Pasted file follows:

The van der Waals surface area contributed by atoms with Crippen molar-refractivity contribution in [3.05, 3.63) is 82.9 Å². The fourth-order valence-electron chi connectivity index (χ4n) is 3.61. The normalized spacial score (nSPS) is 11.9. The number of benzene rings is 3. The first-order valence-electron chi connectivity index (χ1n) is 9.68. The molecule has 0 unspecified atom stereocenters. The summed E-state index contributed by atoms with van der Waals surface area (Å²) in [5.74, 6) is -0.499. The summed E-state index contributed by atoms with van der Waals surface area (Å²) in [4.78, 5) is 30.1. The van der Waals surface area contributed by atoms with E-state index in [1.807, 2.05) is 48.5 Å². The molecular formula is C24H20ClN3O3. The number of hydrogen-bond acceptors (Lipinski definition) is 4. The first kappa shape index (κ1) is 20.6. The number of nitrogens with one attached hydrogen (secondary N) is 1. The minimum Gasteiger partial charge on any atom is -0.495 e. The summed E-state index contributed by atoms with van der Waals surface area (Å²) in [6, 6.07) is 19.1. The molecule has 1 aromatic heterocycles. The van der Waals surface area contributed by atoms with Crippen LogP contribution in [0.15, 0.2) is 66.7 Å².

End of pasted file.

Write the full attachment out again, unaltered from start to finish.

The van der Waals surface area contributed by atoms with Crippen molar-refractivity contribution in [3.05, 3.63) is 82.9 Å². The fourth-order valence-electron chi connectivity index (χ4n) is 3.61. The normalized spacial score (nSPS) is 11.9. The number of benzene rings is 3. The first-order valence-electron chi connectivity index (χ1n) is 9.68. The molecule has 0 unspecified atom stereocenters. The summed E-state index contributed by atoms with van der Waals surface area (Å²) in [5.74, 6) is -0.499. The summed E-state index contributed by atoms with van der Waals surface area (Å²) in [4.78, 5) is 30.1. The van der Waals surface area contributed by atoms with E-state index in [1.807, 2.05) is 48.5 Å². The molecular formula is C24H20ClN3O3. The number of hydrogen-bond acceptors (Lipinski definition) is 4. The first kappa shape index (κ1) is 20.6. The number of nitrogens with one attached hydrogen (secondary N) is 1. The minimum Gasteiger partial charge on any atom is -0.495 e. The summed E-state index contributed by atoms with van der Waals surface area (Å²) in [6, 6.07) is 19.1. The molecule has 1 aromatic heterocycles. The van der Waals surface area contributed by atoms with Crippen LogP contribution in [0.15, 0.2) is 66.7 Å².